University students are working to prevent future genocide by promoting consciousness about the Holocaust.
The White Rose Society, a student organization focused on Holocaust remembrance and genocide prevention, passed out white roses at three different locations on campus Thursday as part of their annual 10,000 Roses event to raise awareness of the Holocaust and other genocides. The White Rose Society is named after a student organization at the University of Munich whose members were murdered after they denounced the Nazi Holocaust, Shomya Tripathy, advocacy events coordinator for the organization said.
The organization’s event began eight years ago with only 500 roses passed out, but has grown to 10,000 roses representing the number of people killed in a single day at the Auschwitz extermination camp in Poland during World War II.
“We are trying to promote remembrance of the Holocaust in order to connect to modern day genocides,” Tripathy said. “We are following in their motto ‘we will not be silent.’ We are speaking out to remind people that we said ‘never again’ and we plan to hold that to be true.”
Julie Johnson, philosophy senior and president of the Chabad Jewish Student Organization, said events that promote Holocaust remembrance and awareness are of the upmost importance.
There are 4,800 Jewish students enrolled at the University, according to Hillel, a foundation for Jewish campus life. Various student organizations, activist groups, Jewish associations and multiple synagogues make up the Jewish community in Austin.
“I cannot remember a time I didn’t know about the Holocaust, but I know there are people who have limited exposure to it,” Johnson said. “There are more and more Holocaust survivors passing away, and it is increasingly important to remind people of the tragic events.”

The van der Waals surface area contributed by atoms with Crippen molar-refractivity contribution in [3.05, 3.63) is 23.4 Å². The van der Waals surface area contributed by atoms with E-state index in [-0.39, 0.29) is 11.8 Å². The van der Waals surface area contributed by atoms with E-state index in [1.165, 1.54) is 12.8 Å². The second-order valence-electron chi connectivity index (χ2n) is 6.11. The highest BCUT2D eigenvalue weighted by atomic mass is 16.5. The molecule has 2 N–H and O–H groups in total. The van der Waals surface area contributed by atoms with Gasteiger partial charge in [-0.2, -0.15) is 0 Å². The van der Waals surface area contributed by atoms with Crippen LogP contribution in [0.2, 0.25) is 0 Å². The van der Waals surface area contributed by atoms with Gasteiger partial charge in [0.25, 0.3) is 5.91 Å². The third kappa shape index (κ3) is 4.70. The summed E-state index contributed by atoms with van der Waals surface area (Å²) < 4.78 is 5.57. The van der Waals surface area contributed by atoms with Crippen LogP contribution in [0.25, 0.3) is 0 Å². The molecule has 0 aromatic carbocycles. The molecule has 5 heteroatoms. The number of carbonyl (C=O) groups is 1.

Naomi Lindstrom, associate director of the University’s Schusterman Center for Jewish Studies, also passed out roses in her office. Lindstrom said the best way to remember the Holocaust after its remaining survivors are gone is through their stories.
“It’s important to preserve the memories of remaining survivors and more broadly heighten people’s awareness of the general phenomenon of genocide,” she said.
Lindstrom said the initiative does not just focus on Jewish victims of the Holocaust, but also touches on the broad concept of genocide. Raising awareness about the past should empower individuals to respond proactively if they realize genocide is developing or occurring somewhere.
“Do you want to just read about it in the news, or do you take action and try to prevent it from spreading on a widespread level?” Lindstrom said. “It’s something to keep in mind while remembering the Holocaust.”
Printed on Friday, March 30, 2012 as: Students recognize Holocaust victims with 10,000 roses